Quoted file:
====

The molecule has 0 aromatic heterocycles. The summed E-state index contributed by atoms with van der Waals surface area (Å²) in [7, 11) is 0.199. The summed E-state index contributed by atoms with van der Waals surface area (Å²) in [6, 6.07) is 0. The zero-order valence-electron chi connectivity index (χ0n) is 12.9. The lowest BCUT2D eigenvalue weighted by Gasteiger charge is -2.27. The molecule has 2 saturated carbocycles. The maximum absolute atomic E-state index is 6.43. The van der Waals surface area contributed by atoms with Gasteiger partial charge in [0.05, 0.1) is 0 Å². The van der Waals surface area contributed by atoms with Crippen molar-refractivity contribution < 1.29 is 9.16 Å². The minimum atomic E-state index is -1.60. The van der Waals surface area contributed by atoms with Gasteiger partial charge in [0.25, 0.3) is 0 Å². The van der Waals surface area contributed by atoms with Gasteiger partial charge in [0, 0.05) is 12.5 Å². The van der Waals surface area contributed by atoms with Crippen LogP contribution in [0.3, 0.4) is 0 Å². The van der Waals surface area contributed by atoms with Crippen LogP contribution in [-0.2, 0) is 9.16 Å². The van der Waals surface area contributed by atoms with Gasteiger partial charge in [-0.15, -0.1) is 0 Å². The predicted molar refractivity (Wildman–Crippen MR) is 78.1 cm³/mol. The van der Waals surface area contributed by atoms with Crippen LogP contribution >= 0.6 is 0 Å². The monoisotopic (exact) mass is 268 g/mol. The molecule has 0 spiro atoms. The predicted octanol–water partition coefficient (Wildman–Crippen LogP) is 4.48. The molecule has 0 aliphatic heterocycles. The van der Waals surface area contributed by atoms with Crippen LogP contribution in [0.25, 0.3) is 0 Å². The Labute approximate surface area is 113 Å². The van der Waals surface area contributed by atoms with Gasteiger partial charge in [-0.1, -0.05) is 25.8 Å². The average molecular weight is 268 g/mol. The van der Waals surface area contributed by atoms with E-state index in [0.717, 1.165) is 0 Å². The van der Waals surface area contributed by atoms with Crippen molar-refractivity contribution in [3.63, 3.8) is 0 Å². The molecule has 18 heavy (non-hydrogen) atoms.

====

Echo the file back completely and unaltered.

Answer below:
The molecule has 0 aromatic heterocycles. The summed E-state index contributed by atoms with van der Waals surface area (Å²) in [7, 11) is 0.199. The summed E-state index contributed by atoms with van der Waals surface area (Å²) in [6, 6.07) is 0. The zero-order valence-electron chi connectivity index (χ0n) is 12.9. The lowest BCUT2D eigenvalue weighted by Gasteiger charge is -2.27. The molecule has 2 saturated carbocycles. The maximum absolute atomic E-state index is 6.43. The van der Waals surface area contributed by atoms with Gasteiger partial charge in [0.05, 0.1) is 0 Å². The van der Waals surface area contributed by atoms with Crippen molar-refractivity contribution < 1.29 is 9.16 Å². The minimum atomic E-state index is -1.60. The van der Waals surface area contributed by atoms with Gasteiger partial charge in [0.25, 0.3) is 0 Å². The van der Waals surface area contributed by atoms with Gasteiger partial charge in [0, 0.05) is 12.5 Å². The van der Waals surface area contributed by atoms with Crippen LogP contribution in [0.3, 0.4) is 0 Å². The van der Waals surface area contributed by atoms with Crippen LogP contribution in [-0.2, 0) is 9.16 Å². The van der Waals surface area contributed by atoms with Gasteiger partial charge in [-0.15, -0.1) is 0 Å². The predicted molar refractivity (Wildman–Crippen MR) is 78.1 cm³/mol. The van der Waals surface area contributed by atoms with Crippen LogP contribution >= 0.6 is 0 Å². The monoisotopic (exact) mass is 268 g/mol. The molecule has 0 spiro atoms. The predicted octanol–water partition coefficient (Wildman–Crippen LogP) is 4.48. The molecule has 0 aliphatic heterocycles. The van der Waals surface area contributed by atoms with Crippen LogP contribution in [0.25, 0.3) is 0 Å². The Labute approximate surface area is 113 Å². The van der Waals surface area contributed by atoms with Gasteiger partial charge in [-0.1, -0.05) is 25.8 Å². The average molecular weight is 268 g/mol. The van der Waals surface area contributed by atoms with E-state index in [0.717, 1.165) is 0 Å². The van der Waals surface area contributed by atoms with Crippen molar-refractivity contribution in [3.63, 3.8) is 0 Å². The molecule has 18 heavy (non-hydrogen) atoms.